Therapy Areas: Infectious Diseases
Early Use of Convalescent Plasma May Help Outpatients with COVID-19 Avoid Hospitalization
21 December 2021 - - The results of a nationwide, multicenter clinical trial led by Johns Hopkins Medicine and the Johns Hopkins Bloomberg School of Public Health provides solid evidence for the use of plasma from convalescent patients -- those who have recovered from the disease and whose blood contains antibodies against SARS-CoV-2, the virus that causes COVID-19 -- as an early treatment, Johns Hopkins said.

The researchers showed that convalescent plasma reduced the need for hospitalization by half for outpatients with COVID-19 who participated in the study.

The findings are posted this week on the preprint website MedRxiv, in which scientists and clinicians have been sharing urgent research related to COVID-19 prior to peer-reviewed journal publication.

In the outpatient early treatment study conducted between June 2020 and October 2021, the researchers provided 1,181 randomized patients with one dose each of either polyclonal high-titer convalescent plasma (containing a concentrated mixture of antibodies specific to SARS-CoV-2) or placebo control plasma (with no SARS-CoV-2 antibodies).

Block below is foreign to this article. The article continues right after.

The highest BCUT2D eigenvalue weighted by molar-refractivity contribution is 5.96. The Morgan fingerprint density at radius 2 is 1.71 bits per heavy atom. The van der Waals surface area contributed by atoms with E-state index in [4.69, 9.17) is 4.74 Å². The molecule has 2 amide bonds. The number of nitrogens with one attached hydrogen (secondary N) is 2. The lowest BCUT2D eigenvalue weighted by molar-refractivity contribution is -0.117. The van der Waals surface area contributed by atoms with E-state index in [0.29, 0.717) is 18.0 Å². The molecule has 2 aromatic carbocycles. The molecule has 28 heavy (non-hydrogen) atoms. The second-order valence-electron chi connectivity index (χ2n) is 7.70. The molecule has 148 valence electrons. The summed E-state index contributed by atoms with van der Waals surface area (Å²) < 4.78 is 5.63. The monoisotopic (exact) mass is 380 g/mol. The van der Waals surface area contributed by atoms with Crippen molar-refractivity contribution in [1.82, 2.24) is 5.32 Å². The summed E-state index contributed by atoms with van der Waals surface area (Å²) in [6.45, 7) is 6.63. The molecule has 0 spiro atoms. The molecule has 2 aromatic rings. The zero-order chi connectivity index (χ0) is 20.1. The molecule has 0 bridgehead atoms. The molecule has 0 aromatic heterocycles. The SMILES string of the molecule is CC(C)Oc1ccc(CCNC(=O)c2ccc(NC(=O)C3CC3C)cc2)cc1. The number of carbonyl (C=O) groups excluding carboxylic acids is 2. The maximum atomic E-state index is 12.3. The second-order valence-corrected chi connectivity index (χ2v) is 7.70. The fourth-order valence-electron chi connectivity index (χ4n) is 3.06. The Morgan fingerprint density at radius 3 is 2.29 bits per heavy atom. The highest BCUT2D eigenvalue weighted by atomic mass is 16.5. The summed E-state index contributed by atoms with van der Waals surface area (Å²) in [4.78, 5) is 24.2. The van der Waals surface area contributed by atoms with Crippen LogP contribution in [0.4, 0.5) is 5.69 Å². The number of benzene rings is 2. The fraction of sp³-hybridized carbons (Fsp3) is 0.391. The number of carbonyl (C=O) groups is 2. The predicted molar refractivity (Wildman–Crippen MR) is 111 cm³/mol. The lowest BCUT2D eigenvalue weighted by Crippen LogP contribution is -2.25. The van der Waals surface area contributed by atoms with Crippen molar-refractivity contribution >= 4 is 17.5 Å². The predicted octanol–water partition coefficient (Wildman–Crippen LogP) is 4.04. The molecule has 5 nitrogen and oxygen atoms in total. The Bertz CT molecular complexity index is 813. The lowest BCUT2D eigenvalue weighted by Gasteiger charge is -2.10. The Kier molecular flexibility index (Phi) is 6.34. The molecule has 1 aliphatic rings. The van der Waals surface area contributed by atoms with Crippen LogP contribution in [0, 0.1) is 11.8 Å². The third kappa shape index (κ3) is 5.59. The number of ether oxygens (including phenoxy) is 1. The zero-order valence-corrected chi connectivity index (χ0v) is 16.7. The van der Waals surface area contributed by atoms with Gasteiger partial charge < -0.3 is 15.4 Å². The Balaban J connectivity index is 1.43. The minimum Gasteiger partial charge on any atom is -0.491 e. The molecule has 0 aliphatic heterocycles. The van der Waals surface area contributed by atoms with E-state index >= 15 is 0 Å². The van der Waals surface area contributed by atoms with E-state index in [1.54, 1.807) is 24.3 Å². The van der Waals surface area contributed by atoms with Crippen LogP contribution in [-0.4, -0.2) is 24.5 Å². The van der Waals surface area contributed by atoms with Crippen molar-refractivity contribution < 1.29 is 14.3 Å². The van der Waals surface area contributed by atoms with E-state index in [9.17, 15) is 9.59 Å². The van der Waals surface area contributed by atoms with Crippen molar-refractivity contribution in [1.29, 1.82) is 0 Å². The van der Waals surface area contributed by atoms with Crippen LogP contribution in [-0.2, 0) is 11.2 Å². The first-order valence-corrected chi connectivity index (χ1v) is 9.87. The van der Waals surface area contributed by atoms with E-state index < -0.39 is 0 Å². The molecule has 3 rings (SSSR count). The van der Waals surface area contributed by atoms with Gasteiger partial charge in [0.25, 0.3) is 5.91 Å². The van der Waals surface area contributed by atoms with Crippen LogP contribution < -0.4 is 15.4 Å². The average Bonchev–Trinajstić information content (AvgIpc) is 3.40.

The patients were 18 and older, and had tested positive for SARS-CoV-2 within eight days prior to transfusion. A successful therapy was defined as a patient not requiring hospitalization within 28 days after plasma transfusion.

The study found that 17 patients out of 592 who received the convalescent plasma required hospitalization within 28 days of their transfusion, while 37 out of 589 who received placebo control plasma did.

This translated to a relative risk reduction for hospitalization of 54%.

Convalescent plasma therapy is currently available in the United States under Food and Drug Administration emergency use authorization. Before it can be considered as an early COVID-19 treatment option for outpatients, the FDA must extend the current authorization to include its use in that role.

The study was principally funded by the US Department of Defense Joint Program Executive Office for Chemical, Biological, Radiological and Nuclear Defense (DOD JPEO CBRND), in collaboration with the Defense Health Agency contract number W911QY2090012.

Initial support was received from the Bloomberg Philanthropies and the state of Maryland, with additional support coming from National Institute of Allergy and Infectious Diseases grant 3R01AI152078-01S1 and the agency's Division of Intramural Research, National Center for Advancing Translational Sciences grant U24TR001609-S3, the Mental Wellness Foundation, the Moriah Fund, Octapharma Plasma, the Healthnetwork Foundation and the Shear Family Foundation.
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